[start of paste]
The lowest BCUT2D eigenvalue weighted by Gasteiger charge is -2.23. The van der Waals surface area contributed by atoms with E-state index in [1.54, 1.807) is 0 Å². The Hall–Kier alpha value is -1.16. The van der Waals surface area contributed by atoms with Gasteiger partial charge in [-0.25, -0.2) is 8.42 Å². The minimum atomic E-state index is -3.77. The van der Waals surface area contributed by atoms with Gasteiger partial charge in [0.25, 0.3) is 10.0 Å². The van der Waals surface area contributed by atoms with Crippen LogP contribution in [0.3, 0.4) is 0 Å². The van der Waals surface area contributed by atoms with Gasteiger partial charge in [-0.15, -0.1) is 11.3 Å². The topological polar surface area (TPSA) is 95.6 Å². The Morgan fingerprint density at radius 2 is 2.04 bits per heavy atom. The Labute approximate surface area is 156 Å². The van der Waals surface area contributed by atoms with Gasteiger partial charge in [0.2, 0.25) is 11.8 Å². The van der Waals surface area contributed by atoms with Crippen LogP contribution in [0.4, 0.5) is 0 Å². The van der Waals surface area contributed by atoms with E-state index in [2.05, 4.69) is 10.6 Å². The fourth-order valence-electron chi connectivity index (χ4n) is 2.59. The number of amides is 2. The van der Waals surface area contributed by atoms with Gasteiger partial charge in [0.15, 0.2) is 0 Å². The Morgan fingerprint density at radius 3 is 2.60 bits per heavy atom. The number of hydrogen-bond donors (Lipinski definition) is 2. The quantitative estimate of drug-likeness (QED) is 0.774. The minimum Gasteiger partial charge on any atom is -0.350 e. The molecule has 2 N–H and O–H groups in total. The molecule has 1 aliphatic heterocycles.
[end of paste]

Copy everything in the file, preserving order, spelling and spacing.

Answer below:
The lowest BCUT2D eigenvalue weighted by Gasteiger charge is -2.23. The van der Waals surface area contributed by atoms with E-state index in [1.54, 1.807) is 0 Å². The Hall–Kier alpha value is -1.16. The van der Waals surface area contributed by atoms with Gasteiger partial charge in [-0.25, -0.2) is 8.42 Å². The minimum atomic E-state index is -3.77. The van der Waals surface area contributed by atoms with Gasteiger partial charge in [0.25, 0.3) is 10.0 Å². The van der Waals surface area contributed by atoms with Crippen LogP contribution in [0.3, 0.4) is 0 Å². The van der Waals surface area contributed by atoms with Gasteiger partial charge in [-0.15, -0.1) is 11.3 Å². The topological polar surface area (TPSA) is 95.6 Å². The Morgan fingerprint density at radius 2 is 2.04 bits per heavy atom. The Labute approximate surface area is 156 Å². The van der Waals surface area contributed by atoms with Gasteiger partial charge in [0.2, 0.25) is 11.8 Å². The van der Waals surface area contributed by atoms with Crippen LogP contribution in [0.4, 0.5) is 0 Å². The van der Waals surface area contributed by atoms with E-state index in [2.05, 4.69) is 10.6 Å². The fourth-order valence-electron chi connectivity index (χ4n) is 2.59. The number of amides is 2. The van der Waals surface area contributed by atoms with Gasteiger partial charge in [0.15, 0.2) is 0 Å². The Morgan fingerprint density at radius 3 is 2.60 bits per heavy atom. The number of hydrogen-bond donors (Lipinski definition) is 2. The quantitative estimate of drug-likeness (QED) is 0.774. The minimum Gasteiger partial charge on any atom is -0.350 e. The molecule has 2 N–H and O–H groups in total. The molecule has 1 aliphatic heterocycles.